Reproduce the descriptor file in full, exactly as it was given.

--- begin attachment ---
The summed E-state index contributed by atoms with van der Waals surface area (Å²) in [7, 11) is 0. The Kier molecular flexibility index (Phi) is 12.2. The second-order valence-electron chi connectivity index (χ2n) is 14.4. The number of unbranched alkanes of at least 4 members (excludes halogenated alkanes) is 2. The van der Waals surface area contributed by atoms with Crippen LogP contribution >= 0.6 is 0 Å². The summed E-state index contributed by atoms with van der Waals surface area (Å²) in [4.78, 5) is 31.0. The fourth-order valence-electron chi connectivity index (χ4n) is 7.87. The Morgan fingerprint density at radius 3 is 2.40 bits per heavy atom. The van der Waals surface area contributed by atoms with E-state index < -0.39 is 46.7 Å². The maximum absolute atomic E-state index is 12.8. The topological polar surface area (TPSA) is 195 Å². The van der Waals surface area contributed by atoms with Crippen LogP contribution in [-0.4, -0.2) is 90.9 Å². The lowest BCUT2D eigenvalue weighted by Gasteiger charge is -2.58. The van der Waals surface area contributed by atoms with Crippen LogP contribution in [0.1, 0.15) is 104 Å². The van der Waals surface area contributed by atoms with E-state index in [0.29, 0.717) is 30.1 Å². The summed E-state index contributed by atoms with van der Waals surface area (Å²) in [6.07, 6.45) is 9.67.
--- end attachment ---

The summed E-state index contributed by atoms with van der Waals surface area (Å²) in [7, 11) is 0. The Kier molecular flexibility index (Phi) is 12.2. The second-order valence-electron chi connectivity index (χ2n) is 14.4. The number of unbranched alkanes of at least 4 members (excludes halogenated alkanes) is 2. The van der Waals surface area contributed by atoms with Crippen LogP contribution >= 0.6 is 0 Å². The summed E-state index contributed by atoms with van der Waals surface area (Å²) in [4.78, 5) is 31.0. The fourth-order valence-electron chi connectivity index (χ4n) is 7.87. The Morgan fingerprint density at radius 3 is 2.40 bits per heavy atom. The van der Waals surface area contributed by atoms with E-state index < -0.39 is 46.7 Å². The maximum absolute atomic E-state index is 12.8. The topological polar surface area (TPSA) is 195 Å². The van der Waals surface area contributed by atoms with Crippen LogP contribution in [-0.4, -0.2) is 90.9 Å². The lowest BCUT2D eigenvalue weighted by Gasteiger charge is -2.58. The van der Waals surface area contributed by atoms with Crippen LogP contribution in [0.1, 0.15) is 104 Å². The van der Waals surface area contributed by atoms with E-state index in [0.29, 0.717) is 30.1 Å². The summed E-state index contributed by atoms with van der Waals surface area (Å²) in [6.07, 6.45) is 9.67.